The use of stimulant medication amongst children and adolescents with Attention Deficit Hyperactivity Disorder continues to rise.

According to researchers at the Agency for Healthcare Research, approximately 3.5 percent of youth under age 19 were on stimulants for ADHD in 2008, up from 2.9 percent in 1996. The stimulant use rate increased 3.4 percent annually, on average.

As the market for ADHD medications has expanded, concerns have been raised about the possible misuse and abuse of stimulants, especially because the increase in ADHD diagnoses has been marked in adolescents, the researchers said.

The rise in medication for ADHD naturally correlates with the rise in the diagnosis. WebMD notes that nearly 9 percent of children aged 4 to 17 have received the diagnosis. ADHD is a behavioral disorder involving impulsiveness, hyperactivity and inattention,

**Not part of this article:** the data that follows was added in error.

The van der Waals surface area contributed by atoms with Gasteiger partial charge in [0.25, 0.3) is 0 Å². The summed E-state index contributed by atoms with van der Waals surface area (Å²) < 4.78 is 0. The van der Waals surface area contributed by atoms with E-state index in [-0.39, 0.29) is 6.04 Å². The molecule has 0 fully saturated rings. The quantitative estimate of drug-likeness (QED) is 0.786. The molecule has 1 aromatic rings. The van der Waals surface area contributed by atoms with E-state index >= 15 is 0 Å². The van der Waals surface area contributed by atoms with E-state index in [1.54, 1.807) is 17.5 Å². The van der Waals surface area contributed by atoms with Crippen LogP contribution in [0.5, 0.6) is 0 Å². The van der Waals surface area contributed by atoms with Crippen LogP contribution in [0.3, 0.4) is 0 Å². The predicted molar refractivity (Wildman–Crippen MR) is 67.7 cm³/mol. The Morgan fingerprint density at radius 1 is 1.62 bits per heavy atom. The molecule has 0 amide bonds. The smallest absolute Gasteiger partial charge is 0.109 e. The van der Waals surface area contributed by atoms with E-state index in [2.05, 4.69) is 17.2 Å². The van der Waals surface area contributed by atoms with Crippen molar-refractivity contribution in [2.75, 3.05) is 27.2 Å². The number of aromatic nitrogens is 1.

The effects are often subdued with a combination of medication and behavioral therapy. In fact, the majority of people with ADHD diagnoses do not use medication.

This may not be unexpected, since about half of those diagnosed present with only mild symptoms and since other treatment, including psychosocial interventions and nonstimulant medications, are available, the researchers continued.

Commonly used stimulants include Adderall, Concerta, Dexedrine and Ritalin. Doctors say that side effects could include a decreased appetite and sleepiness, along with heart related problems.

WebMD points out that although those aged 6 to 12 are still the largest market for ADHD stimulants; those between the ages of 13 and 18 are beginning the drug at a faster rate. The growth rate was 4.9 percent in 2008, up from 2.3 percent in 1996.